How is the test reported?

The respiration result heads the biological section of the Broad Spectrum Soil Health test and is a key component of the overall soil assessment score.

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Please find more details at: https://www.lancrop.com/downloads/Lancrop_Soil Respiration Test.pdf

Video guide at:

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Lancrop Laboratories

Member
Grassland Exhibitor
In view of the lack of real pies, anyone that posts 'Pie please' in the thread will be entered into a draw to win an artisan pork pie from the Brays Cottage Pork Pies! All entries must be in by lunch time! (one o'clock!)
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Caution: This post might make you 'pie-eyed' but please don't forget to ask us any questions you have on soil health testing!
(Open to UK residents only)
 

IrishNic

Member
BASIS
Location
UK
In view of the lack of real pies, anyone that posts 'Pie please' in the thread will be entered into a draw to win an artisan pork pie from the Brays Cottage Pork Pies! All entries must be in by lunch time! (one o'clock!)
View attachment 879931
Caution: This post might make you 'pie-eyed' but please don't forget to ask us any questions you have on soil health testing!
Pie Please
 

Lancrop Laboratories

Member
Grassland Exhibitor
Do you know your soil pH?

Impact of soil pH

Soil pH is a measure of acidity or alkalinity of the soil, it has a direct effect on nutrient availability, microbial activity and overall plant health. A knowledge of soil pH is fundamental to soil and crop management.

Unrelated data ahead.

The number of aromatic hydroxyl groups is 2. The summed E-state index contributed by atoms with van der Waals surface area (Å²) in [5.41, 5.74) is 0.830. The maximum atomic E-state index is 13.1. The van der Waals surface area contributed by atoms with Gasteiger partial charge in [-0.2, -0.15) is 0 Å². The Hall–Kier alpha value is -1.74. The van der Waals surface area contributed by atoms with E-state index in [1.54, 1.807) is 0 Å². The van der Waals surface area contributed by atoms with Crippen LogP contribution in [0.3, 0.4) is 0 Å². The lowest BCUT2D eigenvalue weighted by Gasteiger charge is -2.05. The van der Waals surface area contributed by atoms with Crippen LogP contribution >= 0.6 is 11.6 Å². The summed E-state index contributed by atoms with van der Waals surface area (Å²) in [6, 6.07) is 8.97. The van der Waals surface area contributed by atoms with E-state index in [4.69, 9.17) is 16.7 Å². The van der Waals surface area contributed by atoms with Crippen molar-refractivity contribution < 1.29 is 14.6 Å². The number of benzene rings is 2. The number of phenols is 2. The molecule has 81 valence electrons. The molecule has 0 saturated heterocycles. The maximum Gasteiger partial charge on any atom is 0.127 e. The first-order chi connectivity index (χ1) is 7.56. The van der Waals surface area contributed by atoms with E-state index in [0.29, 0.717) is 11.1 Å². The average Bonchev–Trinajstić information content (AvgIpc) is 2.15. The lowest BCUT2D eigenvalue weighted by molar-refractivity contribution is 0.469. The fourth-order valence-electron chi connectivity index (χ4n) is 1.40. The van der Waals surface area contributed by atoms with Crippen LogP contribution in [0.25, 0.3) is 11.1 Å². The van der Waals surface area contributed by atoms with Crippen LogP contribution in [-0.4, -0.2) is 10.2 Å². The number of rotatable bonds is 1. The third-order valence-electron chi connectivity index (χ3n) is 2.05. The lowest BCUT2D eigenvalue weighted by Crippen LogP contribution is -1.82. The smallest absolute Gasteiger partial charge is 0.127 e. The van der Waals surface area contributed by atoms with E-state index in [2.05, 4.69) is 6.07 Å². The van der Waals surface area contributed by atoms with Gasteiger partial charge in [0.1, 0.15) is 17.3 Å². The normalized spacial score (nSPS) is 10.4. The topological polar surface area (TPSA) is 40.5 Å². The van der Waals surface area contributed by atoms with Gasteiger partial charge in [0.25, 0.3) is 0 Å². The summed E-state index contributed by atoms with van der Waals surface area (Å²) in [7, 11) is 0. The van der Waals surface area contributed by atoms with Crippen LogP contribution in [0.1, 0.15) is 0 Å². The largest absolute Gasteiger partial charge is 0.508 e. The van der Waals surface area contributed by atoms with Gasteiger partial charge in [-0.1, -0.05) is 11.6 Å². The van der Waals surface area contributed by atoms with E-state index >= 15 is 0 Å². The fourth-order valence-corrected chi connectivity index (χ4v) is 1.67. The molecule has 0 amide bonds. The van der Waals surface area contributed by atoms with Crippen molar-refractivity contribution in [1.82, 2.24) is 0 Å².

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Managing soil pH
Agricultural crops, pastures, vegetables and fruit crops are grown in a wide range of soil pH. However, all species have a preferred pH range for optimum growth. Getting the pH wrong can have a significant effect on crop yield and quality, largely as a result of reduced nutrient availability.

Soils become acidic from natural processes, such as weathering and leaching, and the change can be accelerated by climate, plant species and agricultural practices, meaning soil pH should be monitored at regular intervals. Fertilizer application can also accelerate the development of acidity, particularly urea and elemental S fertilizers. Liming is the only way to neutralise the acidity. The lime requirement depends on soil texture, crop and soil pH. The speed and duration of the effect depends on other factors e.g. quality (%NV), particle size and mode of incorporation. There is little that can be practically done to reduce pH in alkaline soils but the timing and form of fertiliser applications can be adjusted to ensure an adequate supply of nutrients.

Soil pH and soil organisms
The ability of, and rate at which, micro-organisms break down organic matter and convert soil nutrients, including nitrogen, into plant available forms is directly influenced by soil pH. Bacterial populations and activity decline at low pH levels, whereas desirable fungal activity can drop off as pH levels rise and the common earthworm will not survive at all in very acidic soils less than pH 4.5.

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For more details please visit: https://www.lancrop.com/#/articles/UnderstandingsoilpH

And don't forget to enter our competition to win a delicious pie!!
 

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Tractor found parked up ‘with its engine running and no one in it’

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Written by Agriland Team

A tractor was left running and unattended while its driver was in a nearby shop buying lunch, a local police team in the UK have noted, highlighting the risks involved with such an action.

The unattended tractor was discovered by members of Dorset Police, outside a Tesco store in Blandford Forum, in England, last Thursday (October 15).

Taking to social media to highlight the matter, Dorset Police said:

When we visited Tesco’s in Blandford we didn’t expect to find a £110,000 [€121,800] tractor parked up near the entrance with its engine running and no one with it.
“We soon located the driver leaving Tesco’s with a meal deal.

“There’s absolutely...